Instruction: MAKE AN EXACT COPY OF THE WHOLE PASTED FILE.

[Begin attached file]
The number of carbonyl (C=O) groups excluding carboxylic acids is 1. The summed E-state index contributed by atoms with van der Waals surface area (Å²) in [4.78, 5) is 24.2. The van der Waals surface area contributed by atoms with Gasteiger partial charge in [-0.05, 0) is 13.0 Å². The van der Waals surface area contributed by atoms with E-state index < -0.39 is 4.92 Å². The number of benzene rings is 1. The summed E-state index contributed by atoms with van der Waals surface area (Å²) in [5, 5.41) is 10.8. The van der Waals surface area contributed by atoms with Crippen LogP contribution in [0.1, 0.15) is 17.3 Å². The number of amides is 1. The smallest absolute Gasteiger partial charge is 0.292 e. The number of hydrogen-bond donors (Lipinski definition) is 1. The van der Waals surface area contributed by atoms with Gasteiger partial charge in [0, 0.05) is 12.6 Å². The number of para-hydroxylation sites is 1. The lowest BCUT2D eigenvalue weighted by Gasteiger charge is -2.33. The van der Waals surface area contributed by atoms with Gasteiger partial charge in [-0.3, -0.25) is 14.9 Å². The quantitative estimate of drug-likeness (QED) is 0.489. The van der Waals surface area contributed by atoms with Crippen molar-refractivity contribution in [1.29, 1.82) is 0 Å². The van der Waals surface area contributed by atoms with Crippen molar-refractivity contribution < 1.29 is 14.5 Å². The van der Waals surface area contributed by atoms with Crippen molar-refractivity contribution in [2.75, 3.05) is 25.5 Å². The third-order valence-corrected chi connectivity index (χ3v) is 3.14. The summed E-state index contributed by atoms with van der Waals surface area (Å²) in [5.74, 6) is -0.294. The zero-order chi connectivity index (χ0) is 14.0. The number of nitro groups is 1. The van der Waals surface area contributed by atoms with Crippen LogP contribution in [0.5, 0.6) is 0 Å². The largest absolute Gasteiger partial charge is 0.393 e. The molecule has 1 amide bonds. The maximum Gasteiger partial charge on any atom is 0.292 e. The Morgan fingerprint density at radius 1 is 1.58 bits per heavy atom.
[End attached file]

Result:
The number of carbonyl (C=O) groups excluding carboxylic acids is 1. The summed E-state index contributed by atoms with van der Waals surface area (Å²) in [4.78, 5) is 24.2. The van der Waals surface area contributed by atoms with Gasteiger partial charge in [-0.05, 0) is 13.0 Å². The van der Waals surface area contributed by atoms with E-state index < -0.39 is 4.92 Å². The number of benzene rings is 1. The summed E-state index contributed by atoms with van der Waals surface area (Å²) in [5, 5.41) is 10.8. The van der Waals surface area contributed by atoms with Crippen LogP contribution in [0.1, 0.15) is 17.3 Å². The number of amides is 1. The smallest absolute Gasteiger partial charge is 0.292 e. The number of hydrogen-bond donors (Lipinski definition) is 1. The van der Waals surface area contributed by atoms with Gasteiger partial charge in [0, 0.05) is 12.6 Å². The number of para-hydroxylation sites is 1. The lowest BCUT2D eigenvalue weighted by Gasteiger charge is -2.33. The van der Waals surface area contributed by atoms with Gasteiger partial charge in [-0.3, -0.25) is 14.9 Å². The quantitative estimate of drug-likeness (QED) is 0.489. The van der Waals surface area contributed by atoms with Crippen molar-refractivity contribution in [1.29, 1.82) is 0 Å². The van der Waals surface area contributed by atoms with Crippen molar-refractivity contribution < 1.29 is 14.5 Å². The van der Waals surface area contributed by atoms with Crippen molar-refractivity contribution in [2.75, 3.05) is 25.5 Å². The third-order valence-corrected chi connectivity index (χ3v) is 3.14. The summed E-state index contributed by atoms with van der Waals surface area (Å²) in [5.74, 6) is -0.294. The zero-order chi connectivity index (χ0) is 14.0. The number of nitro groups is 1. The van der Waals surface area contributed by atoms with Crippen LogP contribution in [0.5, 0.6) is 0 Å². The largest absolute Gasteiger partial charge is 0.393 e. The molecule has 1 amide bonds. The maximum Gasteiger partial charge on any atom is 0.292 e. The Morgan fingerprint density at radius 1 is 1.58 bits per heavy atom.